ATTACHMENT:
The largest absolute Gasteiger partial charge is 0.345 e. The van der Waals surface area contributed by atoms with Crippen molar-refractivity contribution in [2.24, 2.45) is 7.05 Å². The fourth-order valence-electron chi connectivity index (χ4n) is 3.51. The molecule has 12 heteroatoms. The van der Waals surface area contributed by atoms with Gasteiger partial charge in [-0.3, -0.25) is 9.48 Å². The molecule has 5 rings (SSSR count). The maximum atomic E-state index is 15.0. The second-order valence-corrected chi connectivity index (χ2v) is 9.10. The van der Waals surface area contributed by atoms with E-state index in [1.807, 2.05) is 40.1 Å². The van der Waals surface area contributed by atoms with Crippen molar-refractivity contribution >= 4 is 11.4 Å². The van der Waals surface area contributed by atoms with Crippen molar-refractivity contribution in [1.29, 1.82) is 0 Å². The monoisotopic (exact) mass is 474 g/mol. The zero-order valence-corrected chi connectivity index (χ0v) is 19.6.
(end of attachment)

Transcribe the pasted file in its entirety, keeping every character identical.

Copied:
The largest absolute Gasteiger partial charge is 0.345 e. The van der Waals surface area contributed by atoms with Crippen molar-refractivity contribution in [2.24, 2.45) is 7.05 Å². The fourth-order valence-electron chi connectivity index (χ4n) is 3.51. The molecule has 12 heteroatoms. The van der Waals surface area contributed by atoms with Gasteiger partial charge in [-0.3, -0.25) is 9.48 Å². The molecule has 5 rings (SSSR count). The maximum atomic E-state index is 15.0. The second-order valence-corrected chi connectivity index (χ2v) is 9.10. The van der Waals surface area contributed by atoms with E-state index in [1.807, 2.05) is 40.1 Å². The van der Waals surface area contributed by atoms with Crippen molar-refractivity contribution >= 4 is 11.4 Å². The van der Waals surface area contributed by atoms with Crippen molar-refractivity contribution in [1.29, 1.82) is 0 Å². The monoisotopic (exact) mass is 474 g/mol. The zero-order valence-corrected chi connectivity index (χ0v) is 19.6.